The effects of a mandatory child restraint law on injuries requiring hospitalization

Am J Dis Child. 1988 Oct;142(10):1099-103. doi: 10.1001/archpedi.1988.02150100093035.


Using data on all inpatients in 16 Michigan hospitals from 1980 through 1985, the clinical effects of a mandatory child restraint law were examined. Time-series analytic techniques revealed a 36% decline in hospitalization for all injuries, with a 25% decline for head injuries, and a 20% decline for extremity injuries for children younger than 4 years. In addition, length of stay declined for children hospitalized secondary to motor vehicle crashes. This study confirms the effectiveness of the child restraint law in Michigan, previously demonstrated by analyses of police records. Current hospital databases may be able to serve as one component for the implementation of comprehensive injury surveillance systems.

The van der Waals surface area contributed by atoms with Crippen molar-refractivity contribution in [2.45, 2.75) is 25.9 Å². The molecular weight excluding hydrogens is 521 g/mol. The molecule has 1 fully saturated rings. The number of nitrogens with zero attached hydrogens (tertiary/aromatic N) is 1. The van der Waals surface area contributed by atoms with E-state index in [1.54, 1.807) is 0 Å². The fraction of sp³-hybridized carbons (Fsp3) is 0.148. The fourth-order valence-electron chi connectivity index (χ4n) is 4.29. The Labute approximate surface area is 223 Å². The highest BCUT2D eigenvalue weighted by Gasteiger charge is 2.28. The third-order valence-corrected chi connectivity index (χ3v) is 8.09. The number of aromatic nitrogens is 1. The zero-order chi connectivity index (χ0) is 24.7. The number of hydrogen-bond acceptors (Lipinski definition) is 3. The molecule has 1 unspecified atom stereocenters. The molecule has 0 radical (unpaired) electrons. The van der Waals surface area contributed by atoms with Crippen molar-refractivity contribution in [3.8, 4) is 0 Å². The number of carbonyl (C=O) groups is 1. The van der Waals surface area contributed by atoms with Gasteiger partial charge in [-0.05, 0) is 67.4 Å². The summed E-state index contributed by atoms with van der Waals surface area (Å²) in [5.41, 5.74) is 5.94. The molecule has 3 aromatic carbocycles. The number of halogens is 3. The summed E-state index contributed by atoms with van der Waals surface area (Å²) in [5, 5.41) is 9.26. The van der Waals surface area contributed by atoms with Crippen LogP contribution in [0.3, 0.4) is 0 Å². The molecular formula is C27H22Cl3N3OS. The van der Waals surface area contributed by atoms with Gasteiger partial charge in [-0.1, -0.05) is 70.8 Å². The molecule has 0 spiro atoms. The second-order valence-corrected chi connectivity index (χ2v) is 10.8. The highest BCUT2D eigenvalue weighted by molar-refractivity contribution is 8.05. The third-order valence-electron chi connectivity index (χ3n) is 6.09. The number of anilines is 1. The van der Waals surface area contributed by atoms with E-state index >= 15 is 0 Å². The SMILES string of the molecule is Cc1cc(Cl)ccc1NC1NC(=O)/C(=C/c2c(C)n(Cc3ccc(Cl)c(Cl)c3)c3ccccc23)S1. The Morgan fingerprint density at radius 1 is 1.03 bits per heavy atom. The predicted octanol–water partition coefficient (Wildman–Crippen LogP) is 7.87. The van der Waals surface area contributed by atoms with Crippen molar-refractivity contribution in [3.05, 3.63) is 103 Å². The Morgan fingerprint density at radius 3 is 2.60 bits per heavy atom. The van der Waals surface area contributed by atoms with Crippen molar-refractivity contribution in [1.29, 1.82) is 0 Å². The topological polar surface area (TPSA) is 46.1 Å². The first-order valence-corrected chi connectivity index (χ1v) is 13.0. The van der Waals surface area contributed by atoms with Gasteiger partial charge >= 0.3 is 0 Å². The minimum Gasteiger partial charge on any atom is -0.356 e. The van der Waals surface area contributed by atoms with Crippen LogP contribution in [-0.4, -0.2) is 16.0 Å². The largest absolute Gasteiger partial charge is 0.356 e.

Publication types

  • Research Support, Non-U.S. Gov't

MeSH terms

  • Accidents, Traffic / legislation & jurisprudence*
  • Hospitalization*
  • Humans
  • Infant
  • Infant Equipment*
  • Michigan
  • Wounds and Injuries / epidemiology
  • Wounds and Injuries / prevention & control*
  • Wounds and Injuries / therapy